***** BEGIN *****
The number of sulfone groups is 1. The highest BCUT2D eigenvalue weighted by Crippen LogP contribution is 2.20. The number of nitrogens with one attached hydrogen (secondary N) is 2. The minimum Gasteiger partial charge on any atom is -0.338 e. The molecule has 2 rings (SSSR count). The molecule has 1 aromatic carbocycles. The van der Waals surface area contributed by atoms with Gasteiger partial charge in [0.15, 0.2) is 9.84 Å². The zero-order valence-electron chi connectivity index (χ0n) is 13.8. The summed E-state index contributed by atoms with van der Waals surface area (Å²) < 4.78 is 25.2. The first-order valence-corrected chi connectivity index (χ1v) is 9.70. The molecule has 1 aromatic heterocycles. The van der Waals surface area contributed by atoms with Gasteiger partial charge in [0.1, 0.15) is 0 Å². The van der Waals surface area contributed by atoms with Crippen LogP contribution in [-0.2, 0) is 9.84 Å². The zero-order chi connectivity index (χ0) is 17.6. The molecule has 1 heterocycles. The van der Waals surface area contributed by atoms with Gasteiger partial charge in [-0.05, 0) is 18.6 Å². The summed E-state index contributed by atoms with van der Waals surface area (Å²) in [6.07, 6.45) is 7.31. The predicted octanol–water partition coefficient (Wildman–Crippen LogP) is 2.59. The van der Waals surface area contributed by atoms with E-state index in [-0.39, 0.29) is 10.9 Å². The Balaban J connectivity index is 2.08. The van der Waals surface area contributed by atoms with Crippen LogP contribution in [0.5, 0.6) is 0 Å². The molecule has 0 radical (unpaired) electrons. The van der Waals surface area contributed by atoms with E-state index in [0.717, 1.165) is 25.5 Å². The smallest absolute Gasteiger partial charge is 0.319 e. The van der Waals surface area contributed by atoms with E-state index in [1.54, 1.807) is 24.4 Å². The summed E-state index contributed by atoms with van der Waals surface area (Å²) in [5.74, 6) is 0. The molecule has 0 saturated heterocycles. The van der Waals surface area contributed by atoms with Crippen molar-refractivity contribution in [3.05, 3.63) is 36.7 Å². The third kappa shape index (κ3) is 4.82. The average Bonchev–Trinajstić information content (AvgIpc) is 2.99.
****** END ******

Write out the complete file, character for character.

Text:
The number of sulfone groups is 1. The highest BCUT2D eigenvalue weighted by Crippen LogP contribution is 2.20. The number of nitrogens with one attached hydrogen (secondary N) is 2. The minimum Gasteiger partial charge on any atom is -0.338 e. The molecule has 2 rings (SSSR count). The molecule has 1 aromatic carbocycles. The van der Waals surface area contributed by atoms with Gasteiger partial charge in [0.15, 0.2) is 9.84 Å². The zero-order valence-electron chi connectivity index (χ0n) is 13.8. The summed E-state index contributed by atoms with van der Waals surface area (Å²) < 4.78 is 25.2. The first-order valence-corrected chi connectivity index (χ1v) is 9.70. The molecule has 1 aromatic heterocycles. The van der Waals surface area contributed by atoms with Gasteiger partial charge in [0.1, 0.15) is 0 Å². The van der Waals surface area contributed by atoms with Crippen LogP contribution in [-0.2, 0) is 9.84 Å². The zero-order chi connectivity index (χ0) is 17.6. The molecule has 1 heterocycles. The van der Waals surface area contributed by atoms with Gasteiger partial charge in [-0.05, 0) is 18.6 Å². The summed E-state index contributed by atoms with van der Waals surface area (Å²) in [6.07, 6.45) is 7.31. The predicted octanol–water partition coefficient (Wildman–Crippen LogP) is 2.59. The van der Waals surface area contributed by atoms with E-state index in [-0.39, 0.29) is 10.9 Å². The Balaban J connectivity index is 2.08. The van der Waals surface area contributed by atoms with Crippen LogP contribution in [0.5, 0.6) is 0 Å². The molecule has 0 radical (unpaired) electrons. The van der Waals surface area contributed by atoms with E-state index in [0.717, 1.165) is 25.5 Å². The smallest absolute Gasteiger partial charge is 0.319 e. The van der Waals surface area contributed by atoms with E-state index in [1.54, 1.807) is 24.4 Å². The summed E-state index contributed by atoms with van der Waals surface area (Å²) in [5.74, 6) is 0. The molecule has 0 saturated heterocycles. The van der Waals surface area contributed by atoms with Crippen molar-refractivity contribution in [3.05, 3.63) is 36.7 Å². The third kappa shape index (κ3) is 4.82. The average Bonchev–Trinajstić information content (AvgIpc) is 2.99.